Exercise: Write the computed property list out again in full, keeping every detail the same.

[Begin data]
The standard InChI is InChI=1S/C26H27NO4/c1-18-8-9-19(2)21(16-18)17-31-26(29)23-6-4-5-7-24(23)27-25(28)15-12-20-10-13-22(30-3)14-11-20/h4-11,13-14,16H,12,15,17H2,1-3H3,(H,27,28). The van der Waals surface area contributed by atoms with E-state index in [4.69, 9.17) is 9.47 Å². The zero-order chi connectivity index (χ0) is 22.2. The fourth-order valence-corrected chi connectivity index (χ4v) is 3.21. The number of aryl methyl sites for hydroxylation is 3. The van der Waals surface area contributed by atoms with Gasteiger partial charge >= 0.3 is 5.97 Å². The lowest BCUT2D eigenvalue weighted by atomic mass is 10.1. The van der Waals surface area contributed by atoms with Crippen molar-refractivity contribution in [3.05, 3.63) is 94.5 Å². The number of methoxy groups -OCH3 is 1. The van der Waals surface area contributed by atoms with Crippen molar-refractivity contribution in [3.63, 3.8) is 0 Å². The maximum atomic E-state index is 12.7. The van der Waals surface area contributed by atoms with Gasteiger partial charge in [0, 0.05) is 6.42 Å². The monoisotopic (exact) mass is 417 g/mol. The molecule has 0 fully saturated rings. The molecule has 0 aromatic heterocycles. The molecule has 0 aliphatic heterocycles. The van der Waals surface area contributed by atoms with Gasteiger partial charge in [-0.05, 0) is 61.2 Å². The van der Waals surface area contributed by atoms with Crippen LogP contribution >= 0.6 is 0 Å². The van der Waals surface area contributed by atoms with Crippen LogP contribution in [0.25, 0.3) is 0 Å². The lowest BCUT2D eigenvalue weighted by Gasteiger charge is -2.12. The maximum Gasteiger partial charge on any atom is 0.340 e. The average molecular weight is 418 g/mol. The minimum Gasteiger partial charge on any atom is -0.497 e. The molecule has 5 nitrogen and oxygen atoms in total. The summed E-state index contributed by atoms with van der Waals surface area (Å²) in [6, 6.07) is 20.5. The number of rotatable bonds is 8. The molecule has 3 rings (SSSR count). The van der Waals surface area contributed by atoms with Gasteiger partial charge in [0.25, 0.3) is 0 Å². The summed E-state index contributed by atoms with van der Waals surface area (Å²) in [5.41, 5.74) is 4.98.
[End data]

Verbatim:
The standard InChI is InChI=1S/C26H27NO4/c1-18-8-9-19(2)21(16-18)17-31-26(29)23-6-4-5-7-24(23)27-25(28)15-12-20-10-13-22(30-3)14-11-20/h4-11,13-14,16H,12,15,17H2,1-3H3,(H,27,28). The van der Waals surface area contributed by atoms with E-state index in [4.69, 9.17) is 9.47 Å². The zero-order chi connectivity index (χ0) is 22.2. The fourth-order valence-corrected chi connectivity index (χ4v) is 3.21. The number of aryl methyl sites for hydroxylation is 3. The van der Waals surface area contributed by atoms with Gasteiger partial charge >= 0.3 is 5.97 Å². The lowest BCUT2D eigenvalue weighted by atomic mass is 10.1. The van der Waals surface area contributed by atoms with Crippen molar-refractivity contribution in [3.05, 3.63) is 94.5 Å². The number of methoxy groups -OCH3 is 1. The van der Waals surface area contributed by atoms with Crippen molar-refractivity contribution in [3.63, 3.8) is 0 Å². The maximum atomic E-state index is 12.7. The van der Waals surface area contributed by atoms with Gasteiger partial charge in [0, 0.05) is 6.42 Å². The monoisotopic (exact) mass is 417 g/mol. The molecule has 0 fully saturated rings. The molecule has 0 aromatic heterocycles. The molecule has 0 aliphatic heterocycles. The van der Waals surface area contributed by atoms with Gasteiger partial charge in [-0.05, 0) is 61.2 Å². The van der Waals surface area contributed by atoms with Crippen LogP contribution >= 0.6 is 0 Å². The van der Waals surface area contributed by atoms with Crippen LogP contribution in [0.25, 0.3) is 0 Å². The lowest BCUT2D eigenvalue weighted by Gasteiger charge is -2.12. The maximum Gasteiger partial charge on any atom is 0.340 e. The average molecular weight is 418 g/mol. The minimum Gasteiger partial charge on any atom is -0.497 e. The molecule has 5 nitrogen and oxygen atoms in total. The summed E-state index contributed by atoms with van der Waals surface area (Å²) in [6, 6.07) is 20.5. The number of rotatable bonds is 8. The molecule has 3 rings (SSSR count). The van der Waals surface area contributed by atoms with Gasteiger partial charge in [0.25, 0.3) is 0 Å². The summed E-state index contributed by atoms with van der Waals surface area (Å²) in [5.41, 5.74) is 4.98.